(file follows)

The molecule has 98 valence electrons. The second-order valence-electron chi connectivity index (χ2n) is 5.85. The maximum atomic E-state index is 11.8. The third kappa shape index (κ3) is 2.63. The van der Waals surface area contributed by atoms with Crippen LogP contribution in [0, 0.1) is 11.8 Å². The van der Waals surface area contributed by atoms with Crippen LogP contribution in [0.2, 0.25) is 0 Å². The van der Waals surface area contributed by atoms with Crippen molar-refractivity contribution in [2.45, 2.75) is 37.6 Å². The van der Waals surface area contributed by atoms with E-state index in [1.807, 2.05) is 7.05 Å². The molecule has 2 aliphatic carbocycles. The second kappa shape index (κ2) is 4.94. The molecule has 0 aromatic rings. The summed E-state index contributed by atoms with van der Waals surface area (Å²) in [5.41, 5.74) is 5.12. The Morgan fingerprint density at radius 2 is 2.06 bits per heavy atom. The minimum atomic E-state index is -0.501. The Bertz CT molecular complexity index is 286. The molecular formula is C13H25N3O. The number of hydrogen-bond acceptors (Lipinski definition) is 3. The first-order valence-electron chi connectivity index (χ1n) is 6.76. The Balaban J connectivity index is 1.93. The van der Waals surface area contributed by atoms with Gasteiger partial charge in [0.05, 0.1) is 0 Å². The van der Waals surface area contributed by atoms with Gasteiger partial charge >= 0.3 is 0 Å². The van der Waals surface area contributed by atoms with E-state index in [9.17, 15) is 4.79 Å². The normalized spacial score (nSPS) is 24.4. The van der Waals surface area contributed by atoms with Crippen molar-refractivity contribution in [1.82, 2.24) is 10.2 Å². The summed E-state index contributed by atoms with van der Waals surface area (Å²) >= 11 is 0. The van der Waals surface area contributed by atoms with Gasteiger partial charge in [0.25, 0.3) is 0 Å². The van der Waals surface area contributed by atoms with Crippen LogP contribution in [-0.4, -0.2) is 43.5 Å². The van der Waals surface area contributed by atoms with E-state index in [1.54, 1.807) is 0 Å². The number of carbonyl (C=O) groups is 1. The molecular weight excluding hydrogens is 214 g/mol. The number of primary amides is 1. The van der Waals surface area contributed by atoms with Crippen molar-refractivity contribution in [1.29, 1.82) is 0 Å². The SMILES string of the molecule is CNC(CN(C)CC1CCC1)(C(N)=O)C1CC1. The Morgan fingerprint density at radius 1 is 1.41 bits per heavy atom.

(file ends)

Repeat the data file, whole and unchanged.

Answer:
The molecule has 98 valence electrons. The second-order valence-electron chi connectivity index (χ2n) is 5.85. The maximum atomic E-state index is 11.8. The third kappa shape index (κ3) is 2.63. The van der Waals surface area contributed by atoms with Crippen LogP contribution in [0, 0.1) is 11.8 Å². The van der Waals surface area contributed by atoms with Crippen LogP contribution in [0.2, 0.25) is 0 Å². The van der Waals surface area contributed by atoms with Crippen molar-refractivity contribution in [2.45, 2.75) is 37.6 Å². The van der Waals surface area contributed by atoms with E-state index in [1.807, 2.05) is 7.05 Å². The molecule has 2 aliphatic carbocycles. The second kappa shape index (κ2) is 4.94. The molecule has 0 aromatic rings. The summed E-state index contributed by atoms with van der Waals surface area (Å²) in [5.41, 5.74) is 5.12. The Morgan fingerprint density at radius 2 is 2.06 bits per heavy atom. The minimum atomic E-state index is -0.501. The Bertz CT molecular complexity index is 286. The molecular formula is C13H25N3O. The number of hydrogen-bond acceptors (Lipinski definition) is 3. The first-order valence-electron chi connectivity index (χ1n) is 6.76. The Balaban J connectivity index is 1.93. The van der Waals surface area contributed by atoms with Gasteiger partial charge in [0.05, 0.1) is 0 Å². The van der Waals surface area contributed by atoms with Gasteiger partial charge >= 0.3 is 0 Å². The van der Waals surface area contributed by atoms with E-state index in [9.17, 15) is 4.79 Å². The normalized spacial score (nSPS) is 24.4. The van der Waals surface area contributed by atoms with Crippen molar-refractivity contribution in [1.82, 2.24) is 10.2 Å². The summed E-state index contributed by atoms with van der Waals surface area (Å²) >= 11 is 0. The van der Waals surface area contributed by atoms with Gasteiger partial charge in [0.25, 0.3) is 0 Å². The van der Waals surface area contributed by atoms with Crippen LogP contribution in [-0.4, -0.2) is 43.5 Å². The van der Waals surface area contributed by atoms with E-state index in [1.54, 1.807) is 0 Å². The number of carbonyl (C=O) groups is 1. The molecular weight excluding hydrogens is 214 g/mol. The number of primary amides is 1. The van der Waals surface area contributed by atoms with Crippen molar-refractivity contribution in [1.29, 1.82) is 0 Å². The SMILES string of the molecule is CNC(CN(C)CC1CCC1)(C(N)=O)C1CC1. The Morgan fingerprint density at radius 1 is 1.41 bits per heavy atom.